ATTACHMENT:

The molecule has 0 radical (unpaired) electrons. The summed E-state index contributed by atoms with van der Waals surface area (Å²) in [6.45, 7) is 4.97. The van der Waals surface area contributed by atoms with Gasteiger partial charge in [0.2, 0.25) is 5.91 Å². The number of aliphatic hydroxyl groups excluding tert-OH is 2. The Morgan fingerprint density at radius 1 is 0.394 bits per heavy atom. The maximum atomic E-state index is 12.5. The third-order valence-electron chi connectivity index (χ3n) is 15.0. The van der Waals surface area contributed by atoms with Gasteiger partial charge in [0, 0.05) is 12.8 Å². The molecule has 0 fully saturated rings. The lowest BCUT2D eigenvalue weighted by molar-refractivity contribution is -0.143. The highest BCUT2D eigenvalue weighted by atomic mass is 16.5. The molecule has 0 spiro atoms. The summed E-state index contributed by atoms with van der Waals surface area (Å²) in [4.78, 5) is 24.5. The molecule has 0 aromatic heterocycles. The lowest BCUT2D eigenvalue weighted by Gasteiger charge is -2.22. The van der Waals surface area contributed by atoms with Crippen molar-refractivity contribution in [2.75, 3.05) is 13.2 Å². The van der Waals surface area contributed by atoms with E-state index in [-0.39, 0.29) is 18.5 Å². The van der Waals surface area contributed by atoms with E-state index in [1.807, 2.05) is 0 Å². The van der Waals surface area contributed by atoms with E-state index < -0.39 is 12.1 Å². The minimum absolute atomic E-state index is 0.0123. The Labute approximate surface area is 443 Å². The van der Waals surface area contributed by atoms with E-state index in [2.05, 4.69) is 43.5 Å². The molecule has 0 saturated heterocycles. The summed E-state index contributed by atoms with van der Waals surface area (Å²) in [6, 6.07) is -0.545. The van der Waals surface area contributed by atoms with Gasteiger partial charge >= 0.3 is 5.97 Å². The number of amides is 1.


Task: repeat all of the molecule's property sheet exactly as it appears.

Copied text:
The molecule has 0 radical (unpaired) electrons. The summed E-state index contributed by atoms with van der Waals surface area (Å²) in [6.45, 7) is 4.97. The van der Waals surface area contributed by atoms with Gasteiger partial charge in [0.2, 0.25) is 5.91 Å². The number of aliphatic hydroxyl groups excluding tert-OH is 2. The Morgan fingerprint density at radius 1 is 0.394 bits per heavy atom. The maximum atomic E-state index is 12.5. The third-order valence-electron chi connectivity index (χ3n) is 15.0. The van der Waals surface area contributed by atoms with Gasteiger partial charge in [0, 0.05) is 12.8 Å². The molecule has 0 fully saturated rings. The lowest BCUT2D eigenvalue weighted by molar-refractivity contribution is -0.143. The highest BCUT2D eigenvalue weighted by atomic mass is 16.5. The molecule has 0 spiro atoms. The summed E-state index contributed by atoms with van der Waals surface area (Å²) in [4.78, 5) is 24.5. The molecule has 0 aromatic heterocycles. The lowest BCUT2D eigenvalue weighted by Gasteiger charge is -2.22. The van der Waals surface area contributed by atoms with Crippen molar-refractivity contribution in [2.75, 3.05) is 13.2 Å². The van der Waals surface area contributed by atoms with E-state index in [-0.39, 0.29) is 18.5 Å². The van der Waals surface area contributed by atoms with E-state index in [1.807, 2.05) is 0 Å². The van der Waals surface area contributed by atoms with E-state index < -0.39 is 12.1 Å². The minimum absolute atomic E-state index is 0.0123. The Labute approximate surface area is 443 Å². The van der Waals surface area contributed by atoms with E-state index in [2.05, 4.69) is 43.5 Å². The molecule has 0 saturated heterocycles. The summed E-state index contributed by atoms with van der Waals surface area (Å²) in [6, 6.07) is -0.545. The van der Waals surface area contributed by atoms with Gasteiger partial charge >= 0.3 is 5.97 Å². The number of amides is 1.